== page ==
Water Rights for Rivers

Session Date & Time: 
May 6, 2012 - 8:30am
Session Length: 
90 minutes

Linda Sheehan, Earth Law Center

Mark Twain's adage that "whisky is for drinking; water is for fighting over" has never been more true than today, when over-diversion and continued pollution threaten waterways already imperiled by the relentlessly escalating impacts of climate change. In addition to ecological integrity, these threats also impact the waterways' spiritual and cultural values, as recognized by indigenous peoples who have made the waterways home for tens of thousands of years. The proposed panel would present the reasons that the Clean Water Act and other, existing water protection laws allow ongoing environmental and spiritual/cultural harm, and it would offer specific, Earth-based governance alternatives. Discussion of such issues is particularly timely given the 40th anniversary of the Clean Water Act, which prompts deep reflection on our next steps as waterway advocates.

The panel would first provide an overview of existing federal and state waterway protection laws and describe how such laws are failing, or will fail, to prevent significant damage. It would then discuss the inherent flaws underlying these laws, which erroneously separate people from nature in an effort to "manage" ecosystems to advance human desires. The paper would then focus on particular case studies to demonstrate how these inherent flaws will inevitably fail to advance ecosystem health, where "ecosystem" is defined to include the spiritual and cultural values immanent to a place.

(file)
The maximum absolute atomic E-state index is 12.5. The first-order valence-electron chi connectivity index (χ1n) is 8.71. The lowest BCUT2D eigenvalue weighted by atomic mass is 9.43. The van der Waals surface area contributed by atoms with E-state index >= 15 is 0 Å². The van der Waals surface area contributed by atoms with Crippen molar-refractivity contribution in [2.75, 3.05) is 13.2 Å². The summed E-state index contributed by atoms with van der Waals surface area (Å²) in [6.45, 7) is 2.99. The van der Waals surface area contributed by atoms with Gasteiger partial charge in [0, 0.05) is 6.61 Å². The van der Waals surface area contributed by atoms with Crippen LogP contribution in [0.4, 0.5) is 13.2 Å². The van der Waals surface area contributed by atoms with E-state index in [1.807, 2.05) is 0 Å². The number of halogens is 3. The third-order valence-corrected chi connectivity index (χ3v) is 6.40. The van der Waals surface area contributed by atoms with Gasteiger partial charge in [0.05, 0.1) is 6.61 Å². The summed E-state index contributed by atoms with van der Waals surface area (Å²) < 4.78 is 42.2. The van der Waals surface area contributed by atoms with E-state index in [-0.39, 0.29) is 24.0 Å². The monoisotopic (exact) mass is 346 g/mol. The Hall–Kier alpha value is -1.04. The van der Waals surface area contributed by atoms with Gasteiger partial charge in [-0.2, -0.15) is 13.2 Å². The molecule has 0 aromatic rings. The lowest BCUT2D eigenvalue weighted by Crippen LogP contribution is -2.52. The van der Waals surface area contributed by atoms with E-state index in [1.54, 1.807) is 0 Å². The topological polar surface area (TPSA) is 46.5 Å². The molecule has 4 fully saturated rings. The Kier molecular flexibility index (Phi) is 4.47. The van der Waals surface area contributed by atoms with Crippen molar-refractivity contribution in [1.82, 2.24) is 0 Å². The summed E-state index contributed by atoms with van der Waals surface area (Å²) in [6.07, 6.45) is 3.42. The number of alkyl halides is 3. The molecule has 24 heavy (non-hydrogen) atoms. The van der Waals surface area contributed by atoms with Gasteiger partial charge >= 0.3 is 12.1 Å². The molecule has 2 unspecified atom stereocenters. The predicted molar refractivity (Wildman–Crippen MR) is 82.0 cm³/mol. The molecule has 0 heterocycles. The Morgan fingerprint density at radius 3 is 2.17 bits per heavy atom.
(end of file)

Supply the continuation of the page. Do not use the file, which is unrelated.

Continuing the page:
This foundational information would then lead to presentation of alternative governance strategies that fully recognize the rights of waterways to ecological, spiritual and cultural health, consistent with an "Earth-based" legal system. Such strategies include: the development of legal rights for waterways based on science and informed by indigenous knowledge, enforcement of such rights by independent appointed guardians, real-time and transparent monitoring, and program funding from fees on existing water diversions. The panel would conclude by demonstrating how adoption of such waterway rights would prompt advancement of localized water and energy solutions that will best server waterways and their integrated human communities through the coming decades, particularly in the face of climate change.

In summary, the concept of legal rights for the environment has been relatively well-explored in theory, and several governing bodies already have incorporated it into constitutional and local law. Moreover, there has already been one successful case applying rights for nature to an impaired river (Ecuador, March 2011). However, other than this single example, there has been no actual implementation of Earth-based law in practice on the ground. The proposed panel would discuss how to change this dynamic and advance a rights-based movement on behalf of waterways, one that is specifically informed by Native American representatives, whose wisdom from many thousands of years of living in respectful harmony with waterways is invaluable.